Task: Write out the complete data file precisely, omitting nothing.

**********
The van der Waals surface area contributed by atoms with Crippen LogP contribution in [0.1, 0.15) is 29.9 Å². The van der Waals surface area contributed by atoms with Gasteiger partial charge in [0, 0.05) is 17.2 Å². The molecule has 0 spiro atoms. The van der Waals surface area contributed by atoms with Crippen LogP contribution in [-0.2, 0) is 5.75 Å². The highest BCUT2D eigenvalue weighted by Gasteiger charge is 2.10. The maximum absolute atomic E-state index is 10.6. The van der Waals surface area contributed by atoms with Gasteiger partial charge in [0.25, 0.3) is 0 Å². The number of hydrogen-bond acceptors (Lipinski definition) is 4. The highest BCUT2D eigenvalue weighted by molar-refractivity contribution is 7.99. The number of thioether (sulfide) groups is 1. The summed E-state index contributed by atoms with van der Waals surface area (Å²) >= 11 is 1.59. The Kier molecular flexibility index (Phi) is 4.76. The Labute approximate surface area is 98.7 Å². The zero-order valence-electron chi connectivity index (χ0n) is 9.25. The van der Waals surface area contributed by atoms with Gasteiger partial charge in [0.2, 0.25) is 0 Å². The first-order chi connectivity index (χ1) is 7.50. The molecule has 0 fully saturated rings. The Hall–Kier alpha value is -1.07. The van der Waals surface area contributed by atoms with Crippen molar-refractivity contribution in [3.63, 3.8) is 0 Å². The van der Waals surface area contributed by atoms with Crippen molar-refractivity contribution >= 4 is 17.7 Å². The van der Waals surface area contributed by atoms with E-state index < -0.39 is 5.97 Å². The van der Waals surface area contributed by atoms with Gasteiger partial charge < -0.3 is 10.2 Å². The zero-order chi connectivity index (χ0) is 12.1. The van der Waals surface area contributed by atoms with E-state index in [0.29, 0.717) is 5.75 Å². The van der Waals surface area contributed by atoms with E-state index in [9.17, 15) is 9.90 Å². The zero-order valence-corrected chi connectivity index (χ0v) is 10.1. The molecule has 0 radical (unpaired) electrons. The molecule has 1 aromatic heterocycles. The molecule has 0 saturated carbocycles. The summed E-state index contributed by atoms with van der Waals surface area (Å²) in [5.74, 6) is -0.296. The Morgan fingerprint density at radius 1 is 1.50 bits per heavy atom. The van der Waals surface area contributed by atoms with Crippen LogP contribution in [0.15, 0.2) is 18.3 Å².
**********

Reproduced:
The van der Waals surface area contributed by atoms with Crippen LogP contribution in [0.1, 0.15) is 29.9 Å². The van der Waals surface area contributed by atoms with Gasteiger partial charge in [0, 0.05) is 17.2 Å². The molecule has 0 spiro atoms. The van der Waals surface area contributed by atoms with Crippen LogP contribution in [-0.2, 0) is 5.75 Å². The highest BCUT2D eigenvalue weighted by Gasteiger charge is 2.10. The maximum absolute atomic E-state index is 10.6. The van der Waals surface area contributed by atoms with Gasteiger partial charge in [0.25, 0.3) is 0 Å². The number of hydrogen-bond acceptors (Lipinski definition) is 4. The highest BCUT2D eigenvalue weighted by molar-refractivity contribution is 7.99. The number of thioether (sulfide) groups is 1. The summed E-state index contributed by atoms with van der Waals surface area (Å²) >= 11 is 1.59. The Kier molecular flexibility index (Phi) is 4.76. The Labute approximate surface area is 98.7 Å². The zero-order valence-electron chi connectivity index (χ0n) is 9.25. The van der Waals surface area contributed by atoms with Gasteiger partial charge in [0.2, 0.25) is 0 Å². The first-order chi connectivity index (χ1) is 7.50. The molecule has 0 fully saturated rings. The Hall–Kier alpha value is -1.07. The van der Waals surface area contributed by atoms with Crippen molar-refractivity contribution in [3.63, 3.8) is 0 Å². The van der Waals surface area contributed by atoms with Crippen molar-refractivity contribution >= 4 is 17.7 Å². The van der Waals surface area contributed by atoms with E-state index < -0.39 is 5.97 Å². The van der Waals surface area contributed by atoms with Gasteiger partial charge < -0.3 is 10.2 Å². The zero-order chi connectivity index (χ0) is 12.1. The van der Waals surface area contributed by atoms with E-state index in [0.29, 0.717) is 5.75 Å². The van der Waals surface area contributed by atoms with E-state index in [9.17, 15) is 9.90 Å². The zero-order valence-corrected chi connectivity index (χ0v) is 10.1. The molecule has 0 radical (unpaired) electrons. The molecule has 1 aromatic heterocycles. The molecule has 0 saturated carbocycles. The summed E-state index contributed by atoms with van der Waals surface area (Å²) in [5.74, 6) is -0.296. The Morgan fingerprint density at radius 1 is 1.50 bits per heavy atom. The van der Waals surface area contributed by atoms with Crippen LogP contribution in [0.15, 0.2) is 18.3 Å².